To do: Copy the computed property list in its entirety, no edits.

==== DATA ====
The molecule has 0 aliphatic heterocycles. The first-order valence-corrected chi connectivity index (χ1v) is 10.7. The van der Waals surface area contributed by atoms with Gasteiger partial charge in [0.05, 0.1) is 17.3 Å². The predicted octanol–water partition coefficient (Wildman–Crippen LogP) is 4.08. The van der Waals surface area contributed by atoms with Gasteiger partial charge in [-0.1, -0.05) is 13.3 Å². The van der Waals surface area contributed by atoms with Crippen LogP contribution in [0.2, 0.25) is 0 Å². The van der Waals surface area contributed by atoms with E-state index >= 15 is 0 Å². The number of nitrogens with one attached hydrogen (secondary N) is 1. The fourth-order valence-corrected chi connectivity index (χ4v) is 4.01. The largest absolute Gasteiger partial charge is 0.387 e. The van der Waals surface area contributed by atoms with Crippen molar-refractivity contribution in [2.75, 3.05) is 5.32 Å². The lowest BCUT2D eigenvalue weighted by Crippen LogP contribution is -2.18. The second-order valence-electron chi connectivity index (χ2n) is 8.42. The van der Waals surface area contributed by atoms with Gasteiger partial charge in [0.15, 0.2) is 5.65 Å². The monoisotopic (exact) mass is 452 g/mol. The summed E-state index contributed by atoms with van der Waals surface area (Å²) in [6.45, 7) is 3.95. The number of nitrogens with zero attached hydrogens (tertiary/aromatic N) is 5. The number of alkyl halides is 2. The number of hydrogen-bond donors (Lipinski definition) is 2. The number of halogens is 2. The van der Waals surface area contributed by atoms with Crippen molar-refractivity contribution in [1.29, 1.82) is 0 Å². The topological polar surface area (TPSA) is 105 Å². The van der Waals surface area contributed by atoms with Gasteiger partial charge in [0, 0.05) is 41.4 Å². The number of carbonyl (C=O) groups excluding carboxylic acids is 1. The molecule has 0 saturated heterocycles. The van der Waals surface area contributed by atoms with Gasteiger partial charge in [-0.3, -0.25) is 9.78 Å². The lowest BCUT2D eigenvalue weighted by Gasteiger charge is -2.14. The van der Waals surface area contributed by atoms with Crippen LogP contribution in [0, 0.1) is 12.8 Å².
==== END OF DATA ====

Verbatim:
The molecule has 0 aliphatic heterocycles. The first-order valence-corrected chi connectivity index (χ1v) is 10.7. The van der Waals surface area contributed by atoms with Gasteiger partial charge in [0.05, 0.1) is 17.3 Å². The predicted octanol–water partition coefficient (Wildman–Crippen LogP) is 4.08. The van der Waals surface area contributed by atoms with Gasteiger partial charge in [-0.1, -0.05) is 13.3 Å². The van der Waals surface area contributed by atoms with Crippen LogP contribution in [0.2, 0.25) is 0 Å². The van der Waals surface area contributed by atoms with E-state index >= 15 is 0 Å². The number of nitrogens with one attached hydrogen (secondary N) is 1. The fourth-order valence-corrected chi connectivity index (χ4v) is 4.01. The largest absolute Gasteiger partial charge is 0.387 e. The van der Waals surface area contributed by atoms with Crippen molar-refractivity contribution in [2.75, 3.05) is 5.32 Å². The lowest BCUT2D eigenvalue weighted by Crippen LogP contribution is -2.18. The second-order valence-electron chi connectivity index (χ2n) is 8.42. The van der Waals surface area contributed by atoms with Gasteiger partial charge in [0.15, 0.2) is 5.65 Å². The monoisotopic (exact) mass is 452 g/mol. The summed E-state index contributed by atoms with van der Waals surface area (Å²) in [6.45, 7) is 3.95. The number of nitrogens with zero attached hydrogens (tertiary/aromatic N) is 5. The number of alkyl halides is 2. The number of hydrogen-bond donors (Lipinski definition) is 2. The number of halogens is 2. The van der Waals surface area contributed by atoms with Crippen molar-refractivity contribution in [1.29, 1.82) is 0 Å². The topological polar surface area (TPSA) is 105 Å². The van der Waals surface area contributed by atoms with Gasteiger partial charge in [0, 0.05) is 41.4 Å². The number of carbonyl (C=O) groups excluding carboxylic acids is 1. The molecule has 0 saturated heterocycles. The van der Waals surface area contributed by atoms with Gasteiger partial charge in [-0.3, -0.25) is 9.78 Å². The lowest BCUT2D eigenvalue weighted by Gasteiger charge is -2.14. The van der Waals surface area contributed by atoms with Crippen LogP contribution in [0, 0.1) is 12.8 Å².